Our sources say that Motorola was in acquisition talks with several parties, including Microsoft for quite some time. Microsoft was interested in acquiring Motorola’s patent portfolio that would have allowed it to torpedo Android even further. The possibility of that deal brought Google to the negotiation table, resulting in the blockbuster sale.
Smart—if underhanded—move by Microsoft, if true: by talking to Motorola about acquiring them, there are two outcomes, all a net-positive for Microsoft. The first is the talks go well and they go through with it and purchase them, and now have even more patents to use against Android; the second possibility is they force the already cornered Google to overbid for Motorola and potentially damage their Android platform.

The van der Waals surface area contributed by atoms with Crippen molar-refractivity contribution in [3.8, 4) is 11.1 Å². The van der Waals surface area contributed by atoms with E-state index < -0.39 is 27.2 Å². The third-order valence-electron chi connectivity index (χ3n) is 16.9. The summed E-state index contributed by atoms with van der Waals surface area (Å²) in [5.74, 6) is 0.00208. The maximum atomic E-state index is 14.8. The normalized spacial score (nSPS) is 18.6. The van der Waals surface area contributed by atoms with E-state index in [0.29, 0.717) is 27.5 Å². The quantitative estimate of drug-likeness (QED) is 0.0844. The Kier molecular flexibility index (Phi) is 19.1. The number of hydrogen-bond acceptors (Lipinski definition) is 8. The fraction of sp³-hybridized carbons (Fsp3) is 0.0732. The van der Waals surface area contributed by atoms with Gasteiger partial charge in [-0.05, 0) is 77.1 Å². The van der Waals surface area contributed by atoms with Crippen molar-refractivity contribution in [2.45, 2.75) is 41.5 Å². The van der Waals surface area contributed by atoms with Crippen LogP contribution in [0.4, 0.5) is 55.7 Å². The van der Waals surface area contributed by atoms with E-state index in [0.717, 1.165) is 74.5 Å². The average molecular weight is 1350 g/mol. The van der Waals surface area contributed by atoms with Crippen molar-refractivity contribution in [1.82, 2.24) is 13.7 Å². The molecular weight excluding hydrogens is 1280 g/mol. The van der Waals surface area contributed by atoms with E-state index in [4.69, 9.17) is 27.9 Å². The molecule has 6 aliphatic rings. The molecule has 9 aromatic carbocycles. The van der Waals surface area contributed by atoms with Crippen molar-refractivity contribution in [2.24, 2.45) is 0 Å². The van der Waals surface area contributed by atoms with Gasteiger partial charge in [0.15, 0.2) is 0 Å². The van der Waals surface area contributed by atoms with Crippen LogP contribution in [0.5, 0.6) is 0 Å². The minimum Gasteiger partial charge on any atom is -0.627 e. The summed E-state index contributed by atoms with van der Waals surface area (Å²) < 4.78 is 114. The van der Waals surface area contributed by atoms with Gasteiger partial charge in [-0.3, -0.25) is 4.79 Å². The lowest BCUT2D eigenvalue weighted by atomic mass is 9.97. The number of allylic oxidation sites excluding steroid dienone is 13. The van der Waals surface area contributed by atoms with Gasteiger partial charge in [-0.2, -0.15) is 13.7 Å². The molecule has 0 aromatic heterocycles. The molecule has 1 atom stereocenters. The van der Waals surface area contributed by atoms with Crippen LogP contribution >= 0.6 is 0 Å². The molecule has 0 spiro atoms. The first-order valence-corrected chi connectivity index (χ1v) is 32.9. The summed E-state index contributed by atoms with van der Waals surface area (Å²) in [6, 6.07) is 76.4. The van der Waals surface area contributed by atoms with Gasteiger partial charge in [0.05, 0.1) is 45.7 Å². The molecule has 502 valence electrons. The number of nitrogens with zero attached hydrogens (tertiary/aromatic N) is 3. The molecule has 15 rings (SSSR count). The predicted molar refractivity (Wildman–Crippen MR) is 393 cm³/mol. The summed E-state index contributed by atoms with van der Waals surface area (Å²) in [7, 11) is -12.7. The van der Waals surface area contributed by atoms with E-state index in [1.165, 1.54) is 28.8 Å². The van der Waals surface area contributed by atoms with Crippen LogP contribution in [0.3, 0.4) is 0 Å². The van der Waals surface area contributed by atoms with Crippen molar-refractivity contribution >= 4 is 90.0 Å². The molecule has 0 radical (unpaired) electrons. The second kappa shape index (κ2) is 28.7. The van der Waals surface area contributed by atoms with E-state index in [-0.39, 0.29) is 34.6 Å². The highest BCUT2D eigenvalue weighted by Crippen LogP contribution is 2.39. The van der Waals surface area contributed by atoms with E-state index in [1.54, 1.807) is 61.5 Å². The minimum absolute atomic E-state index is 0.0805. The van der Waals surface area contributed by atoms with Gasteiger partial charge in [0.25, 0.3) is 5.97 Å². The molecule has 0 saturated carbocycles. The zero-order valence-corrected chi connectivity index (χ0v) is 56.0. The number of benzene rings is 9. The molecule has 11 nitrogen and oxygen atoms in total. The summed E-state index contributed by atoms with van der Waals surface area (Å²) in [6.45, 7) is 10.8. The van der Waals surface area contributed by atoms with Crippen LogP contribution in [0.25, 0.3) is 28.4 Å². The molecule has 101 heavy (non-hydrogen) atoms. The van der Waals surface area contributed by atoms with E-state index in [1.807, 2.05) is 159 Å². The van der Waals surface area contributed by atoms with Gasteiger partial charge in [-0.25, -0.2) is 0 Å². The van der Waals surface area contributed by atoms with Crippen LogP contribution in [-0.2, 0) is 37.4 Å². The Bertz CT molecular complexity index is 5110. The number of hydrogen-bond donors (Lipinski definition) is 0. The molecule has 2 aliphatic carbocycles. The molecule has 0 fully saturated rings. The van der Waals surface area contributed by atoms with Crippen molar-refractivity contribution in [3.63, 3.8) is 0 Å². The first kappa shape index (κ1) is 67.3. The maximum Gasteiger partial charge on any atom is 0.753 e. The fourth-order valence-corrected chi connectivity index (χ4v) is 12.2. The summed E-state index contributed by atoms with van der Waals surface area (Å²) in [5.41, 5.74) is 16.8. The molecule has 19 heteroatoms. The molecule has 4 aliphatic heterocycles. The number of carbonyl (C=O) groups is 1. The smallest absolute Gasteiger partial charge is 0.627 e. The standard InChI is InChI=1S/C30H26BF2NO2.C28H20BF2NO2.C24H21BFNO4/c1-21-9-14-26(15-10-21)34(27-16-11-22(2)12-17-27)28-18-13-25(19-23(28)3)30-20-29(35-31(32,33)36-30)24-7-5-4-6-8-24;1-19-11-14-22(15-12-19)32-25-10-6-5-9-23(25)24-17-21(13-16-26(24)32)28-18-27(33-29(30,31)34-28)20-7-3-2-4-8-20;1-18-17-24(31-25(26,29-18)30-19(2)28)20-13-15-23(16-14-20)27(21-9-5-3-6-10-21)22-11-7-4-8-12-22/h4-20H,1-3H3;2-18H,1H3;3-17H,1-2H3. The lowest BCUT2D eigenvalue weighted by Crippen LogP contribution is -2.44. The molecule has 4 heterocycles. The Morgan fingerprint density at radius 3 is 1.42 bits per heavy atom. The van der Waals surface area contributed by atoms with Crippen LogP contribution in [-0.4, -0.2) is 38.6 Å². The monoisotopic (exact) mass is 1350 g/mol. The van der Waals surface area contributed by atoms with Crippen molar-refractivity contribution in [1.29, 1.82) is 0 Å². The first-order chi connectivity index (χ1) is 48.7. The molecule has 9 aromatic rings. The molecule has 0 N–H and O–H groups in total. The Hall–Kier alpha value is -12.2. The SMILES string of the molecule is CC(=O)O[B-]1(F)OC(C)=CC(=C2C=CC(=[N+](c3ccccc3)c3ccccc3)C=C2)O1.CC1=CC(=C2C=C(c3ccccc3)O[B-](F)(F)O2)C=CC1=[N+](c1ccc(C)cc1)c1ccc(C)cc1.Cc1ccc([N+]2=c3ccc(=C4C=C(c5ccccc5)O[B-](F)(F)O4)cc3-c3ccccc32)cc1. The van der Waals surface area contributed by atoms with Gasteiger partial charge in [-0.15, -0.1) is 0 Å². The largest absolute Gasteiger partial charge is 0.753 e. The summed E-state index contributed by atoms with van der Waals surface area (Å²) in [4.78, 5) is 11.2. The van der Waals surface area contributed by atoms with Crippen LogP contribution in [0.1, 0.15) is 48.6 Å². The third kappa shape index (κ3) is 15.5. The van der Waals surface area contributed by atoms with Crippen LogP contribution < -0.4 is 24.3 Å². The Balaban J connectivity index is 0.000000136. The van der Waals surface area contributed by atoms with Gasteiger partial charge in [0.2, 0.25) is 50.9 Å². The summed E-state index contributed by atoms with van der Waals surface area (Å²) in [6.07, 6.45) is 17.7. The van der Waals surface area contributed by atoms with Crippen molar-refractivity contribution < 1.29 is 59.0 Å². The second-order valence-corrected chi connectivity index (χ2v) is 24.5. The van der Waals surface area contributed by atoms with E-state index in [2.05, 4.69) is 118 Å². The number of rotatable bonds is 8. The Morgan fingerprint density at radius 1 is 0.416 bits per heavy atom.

Heads I win, tails you lose at its finest.
Interestingly, Malik also says that Motorola found Google a more acceptable home because Microsoft had no interest in running a hardware business, and was only interested in their patent portfolio.
Google says they are going to keep Motorola operating as a separate company, but it’s going to be very difficult to keep Google and Motorola’s operations separate. The next time Google wants to make a flagship Android device to demonstrate what the platform is capable of, their natural partner will be the company they already own—but somehow I don’t think the U.S. government, or Google’s Android partners, are going to like that idea so much.